C’s Get… Wins Over Bad Teams? Grading Each Cowboys Unit Vs. Texans

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For the Dallas Cowboys in Week 14, the one thing that went according to expectation was getting a win over the woeful Houston Texans. But the game was far closer than anyone expected; a nail-biter against the NFL’s worst team. So despite the victory, the grades for the playoff-bound Cowboys may not be too kind.

The game started off correctly. Dallas went 78 yards on the opening drive for a touchdown, then forced a three-and-out on Houston’s first possession. Everything was going according to the script, but then KaVontae Turpin muffed a punt and set the Texans up with a short field and a game-tying touchdown. It was like Houston finally found some hope while the Cowboys couldn’t stop stumbling until the last few possessions that decided the outcome.

How did each unit fare in Week 14? What issues need to be addressed before Dallas faces stiffer competition in upcoming weeks and especially in the postseason? Let’s take a deeper look.

Cowboys Offense: D

Again, things started off great! Dallas took the opening kickoff and went 78 yards in just nine plays, capping it with a Tony Pollard touchdown and setting the expected tone for the game. But after Pollard and Ezekiel Elliott combined for 63 of the yards gained on that drive, the Cowboys didn’t lean continue to lean on them despite Houston’s bottom-ranked run defense. The Texans’ did stiffen at times, allowing just 4.1 yards per carry on the day, but it still feels like Zeke and Tony should have been a bigger part of the offense throughout the day.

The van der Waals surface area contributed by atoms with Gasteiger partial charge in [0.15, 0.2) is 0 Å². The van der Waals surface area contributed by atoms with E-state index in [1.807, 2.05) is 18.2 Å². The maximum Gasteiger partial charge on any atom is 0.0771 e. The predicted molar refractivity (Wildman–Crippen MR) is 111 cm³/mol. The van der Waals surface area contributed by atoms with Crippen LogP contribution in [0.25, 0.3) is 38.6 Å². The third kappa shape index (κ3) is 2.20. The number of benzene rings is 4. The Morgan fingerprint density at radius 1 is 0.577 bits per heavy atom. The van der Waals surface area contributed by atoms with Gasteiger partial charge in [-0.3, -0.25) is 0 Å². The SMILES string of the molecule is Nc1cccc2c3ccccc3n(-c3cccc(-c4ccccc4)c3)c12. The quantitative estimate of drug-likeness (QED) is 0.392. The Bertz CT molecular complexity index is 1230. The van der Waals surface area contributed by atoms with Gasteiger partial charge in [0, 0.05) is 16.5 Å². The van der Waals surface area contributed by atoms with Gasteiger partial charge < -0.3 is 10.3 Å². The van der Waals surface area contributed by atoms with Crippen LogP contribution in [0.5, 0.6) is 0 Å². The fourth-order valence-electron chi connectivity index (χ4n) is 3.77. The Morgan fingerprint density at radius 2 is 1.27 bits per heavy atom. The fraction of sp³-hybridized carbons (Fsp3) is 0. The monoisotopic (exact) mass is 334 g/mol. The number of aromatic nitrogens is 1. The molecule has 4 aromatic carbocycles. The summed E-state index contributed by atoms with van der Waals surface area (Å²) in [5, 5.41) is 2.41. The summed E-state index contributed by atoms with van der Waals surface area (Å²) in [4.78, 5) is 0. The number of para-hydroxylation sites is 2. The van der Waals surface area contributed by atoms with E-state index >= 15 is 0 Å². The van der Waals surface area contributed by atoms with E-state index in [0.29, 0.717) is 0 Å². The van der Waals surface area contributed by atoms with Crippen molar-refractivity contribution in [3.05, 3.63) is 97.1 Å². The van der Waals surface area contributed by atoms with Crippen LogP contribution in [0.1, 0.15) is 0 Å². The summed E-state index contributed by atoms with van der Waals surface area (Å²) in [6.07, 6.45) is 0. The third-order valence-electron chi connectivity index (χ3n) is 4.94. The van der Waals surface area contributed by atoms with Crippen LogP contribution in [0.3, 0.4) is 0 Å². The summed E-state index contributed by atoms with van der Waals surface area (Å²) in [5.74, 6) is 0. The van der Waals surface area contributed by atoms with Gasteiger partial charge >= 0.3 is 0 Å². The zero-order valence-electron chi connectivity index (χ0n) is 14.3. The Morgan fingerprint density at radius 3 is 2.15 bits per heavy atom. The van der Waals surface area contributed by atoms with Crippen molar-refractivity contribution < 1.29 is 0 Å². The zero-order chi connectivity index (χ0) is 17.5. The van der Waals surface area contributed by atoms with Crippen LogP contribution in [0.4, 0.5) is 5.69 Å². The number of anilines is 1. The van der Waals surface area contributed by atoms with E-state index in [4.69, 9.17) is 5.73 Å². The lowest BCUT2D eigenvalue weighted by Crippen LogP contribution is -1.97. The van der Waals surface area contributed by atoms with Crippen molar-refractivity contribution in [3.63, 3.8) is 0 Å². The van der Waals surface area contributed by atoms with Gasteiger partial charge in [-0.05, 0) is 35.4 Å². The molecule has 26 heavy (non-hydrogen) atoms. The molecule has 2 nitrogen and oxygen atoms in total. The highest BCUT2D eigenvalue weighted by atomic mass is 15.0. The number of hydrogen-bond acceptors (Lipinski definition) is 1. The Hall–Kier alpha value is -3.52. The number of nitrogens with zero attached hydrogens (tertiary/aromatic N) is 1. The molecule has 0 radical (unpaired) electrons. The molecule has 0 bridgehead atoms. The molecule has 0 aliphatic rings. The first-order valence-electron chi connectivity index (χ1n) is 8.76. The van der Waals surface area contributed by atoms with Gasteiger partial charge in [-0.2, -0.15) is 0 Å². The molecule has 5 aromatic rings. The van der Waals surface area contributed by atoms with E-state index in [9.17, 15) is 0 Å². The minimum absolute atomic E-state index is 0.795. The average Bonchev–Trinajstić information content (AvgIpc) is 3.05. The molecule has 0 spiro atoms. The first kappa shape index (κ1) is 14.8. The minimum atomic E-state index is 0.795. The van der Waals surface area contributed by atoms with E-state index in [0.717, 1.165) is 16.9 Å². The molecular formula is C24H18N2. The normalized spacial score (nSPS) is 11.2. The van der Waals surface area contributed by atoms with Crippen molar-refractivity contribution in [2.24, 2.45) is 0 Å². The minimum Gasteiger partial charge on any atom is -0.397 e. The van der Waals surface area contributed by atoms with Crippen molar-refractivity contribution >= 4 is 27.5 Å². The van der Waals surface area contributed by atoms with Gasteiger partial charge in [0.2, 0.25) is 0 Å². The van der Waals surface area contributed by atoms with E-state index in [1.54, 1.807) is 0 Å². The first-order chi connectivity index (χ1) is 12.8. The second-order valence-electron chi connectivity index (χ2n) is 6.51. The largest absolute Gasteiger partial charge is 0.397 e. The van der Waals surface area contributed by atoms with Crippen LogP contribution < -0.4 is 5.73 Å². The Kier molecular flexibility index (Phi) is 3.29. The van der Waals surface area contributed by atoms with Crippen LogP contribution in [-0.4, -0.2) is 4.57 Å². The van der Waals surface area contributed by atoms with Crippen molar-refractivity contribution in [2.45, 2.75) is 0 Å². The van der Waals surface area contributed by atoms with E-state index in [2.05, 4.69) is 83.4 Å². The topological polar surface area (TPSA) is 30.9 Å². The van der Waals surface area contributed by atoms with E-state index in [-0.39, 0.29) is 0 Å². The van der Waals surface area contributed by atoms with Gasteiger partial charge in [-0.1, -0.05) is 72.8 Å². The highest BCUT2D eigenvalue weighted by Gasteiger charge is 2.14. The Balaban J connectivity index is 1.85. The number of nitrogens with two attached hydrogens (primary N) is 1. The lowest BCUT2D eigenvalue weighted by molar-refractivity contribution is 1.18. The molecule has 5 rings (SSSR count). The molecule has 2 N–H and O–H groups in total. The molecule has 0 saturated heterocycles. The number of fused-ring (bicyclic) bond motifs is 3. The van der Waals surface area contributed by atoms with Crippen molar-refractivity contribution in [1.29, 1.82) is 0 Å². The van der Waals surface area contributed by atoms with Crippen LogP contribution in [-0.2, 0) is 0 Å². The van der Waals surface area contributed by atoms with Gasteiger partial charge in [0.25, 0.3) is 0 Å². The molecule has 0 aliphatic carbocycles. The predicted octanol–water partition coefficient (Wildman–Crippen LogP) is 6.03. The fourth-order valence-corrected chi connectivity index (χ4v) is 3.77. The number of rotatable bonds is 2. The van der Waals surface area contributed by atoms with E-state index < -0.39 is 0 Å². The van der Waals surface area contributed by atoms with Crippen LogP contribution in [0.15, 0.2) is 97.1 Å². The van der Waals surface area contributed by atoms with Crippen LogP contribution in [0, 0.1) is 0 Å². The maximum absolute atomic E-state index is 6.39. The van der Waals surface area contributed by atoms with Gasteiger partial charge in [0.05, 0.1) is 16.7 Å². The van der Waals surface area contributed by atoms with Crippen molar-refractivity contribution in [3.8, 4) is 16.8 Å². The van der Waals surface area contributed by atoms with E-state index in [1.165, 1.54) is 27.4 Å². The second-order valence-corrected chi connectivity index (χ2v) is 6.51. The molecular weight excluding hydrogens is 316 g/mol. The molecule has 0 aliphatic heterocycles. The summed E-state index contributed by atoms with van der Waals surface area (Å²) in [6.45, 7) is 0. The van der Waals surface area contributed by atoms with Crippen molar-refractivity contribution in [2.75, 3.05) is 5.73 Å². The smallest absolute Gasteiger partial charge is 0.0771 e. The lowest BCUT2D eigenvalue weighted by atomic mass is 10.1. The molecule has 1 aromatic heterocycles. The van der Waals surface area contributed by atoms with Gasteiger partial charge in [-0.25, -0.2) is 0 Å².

Dak Prescott shouldn’t have had to throw it 39 times but that’s how the game went. And where it was mostly shaky throughout the day, either from Dak’s errant throws or some bad drops by receivers, it all came together for the 98-yard drive at the end. It was far from Prescott’s best work overall, but at least he got the job done in the end. And with WR Noah Brown and TE Dalton Schultz as his two leading receivers on the day, it shows Dak was having to work through his options while also overcoming offensive line issues.

Hilton help?